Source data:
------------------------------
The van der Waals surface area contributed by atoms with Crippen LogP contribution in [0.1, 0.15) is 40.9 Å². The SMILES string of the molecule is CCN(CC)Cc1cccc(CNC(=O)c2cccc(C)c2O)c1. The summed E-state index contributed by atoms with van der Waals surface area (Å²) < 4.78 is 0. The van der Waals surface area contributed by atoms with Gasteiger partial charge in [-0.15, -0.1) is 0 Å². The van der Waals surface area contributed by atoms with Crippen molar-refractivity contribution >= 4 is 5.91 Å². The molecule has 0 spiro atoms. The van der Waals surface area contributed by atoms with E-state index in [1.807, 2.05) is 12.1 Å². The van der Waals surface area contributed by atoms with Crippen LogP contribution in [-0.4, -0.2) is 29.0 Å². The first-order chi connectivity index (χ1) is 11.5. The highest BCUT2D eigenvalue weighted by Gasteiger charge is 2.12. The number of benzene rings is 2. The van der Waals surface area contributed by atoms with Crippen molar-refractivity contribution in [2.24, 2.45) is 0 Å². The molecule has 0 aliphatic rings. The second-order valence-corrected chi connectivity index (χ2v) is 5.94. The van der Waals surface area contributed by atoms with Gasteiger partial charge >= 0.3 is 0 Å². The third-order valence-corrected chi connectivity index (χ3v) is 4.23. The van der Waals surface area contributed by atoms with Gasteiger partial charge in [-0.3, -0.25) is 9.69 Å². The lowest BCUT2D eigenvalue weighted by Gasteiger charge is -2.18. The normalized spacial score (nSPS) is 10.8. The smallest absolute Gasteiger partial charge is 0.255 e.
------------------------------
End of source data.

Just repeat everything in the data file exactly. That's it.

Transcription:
The van der Waals surface area contributed by atoms with Crippen LogP contribution in [0.1, 0.15) is 40.9 Å². The SMILES string of the molecule is CCN(CC)Cc1cccc(CNC(=O)c2cccc(C)c2O)c1. The summed E-state index contributed by atoms with van der Waals surface area (Å²) < 4.78 is 0. The van der Waals surface area contributed by atoms with Gasteiger partial charge in [-0.15, -0.1) is 0 Å². The van der Waals surface area contributed by atoms with Crippen molar-refractivity contribution >= 4 is 5.91 Å². The molecule has 0 spiro atoms. The van der Waals surface area contributed by atoms with E-state index in [1.807, 2.05) is 12.1 Å². The van der Waals surface area contributed by atoms with Crippen LogP contribution in [-0.4, -0.2) is 29.0 Å². The first-order chi connectivity index (χ1) is 11.5. The highest BCUT2D eigenvalue weighted by Gasteiger charge is 2.12. The number of benzene rings is 2. The van der Waals surface area contributed by atoms with Crippen molar-refractivity contribution in [2.24, 2.45) is 0 Å². The molecule has 0 aliphatic rings. The second-order valence-corrected chi connectivity index (χ2v) is 5.94. The van der Waals surface area contributed by atoms with Gasteiger partial charge >= 0.3 is 0 Å². The third-order valence-corrected chi connectivity index (χ3v) is 4.23. The van der Waals surface area contributed by atoms with Gasteiger partial charge in [-0.3, -0.25) is 9.69 Å². The lowest BCUT2D eigenvalue weighted by Gasteiger charge is -2.18. The normalized spacial score (nSPS) is 10.8. The smallest absolute Gasteiger partial charge is 0.255 e.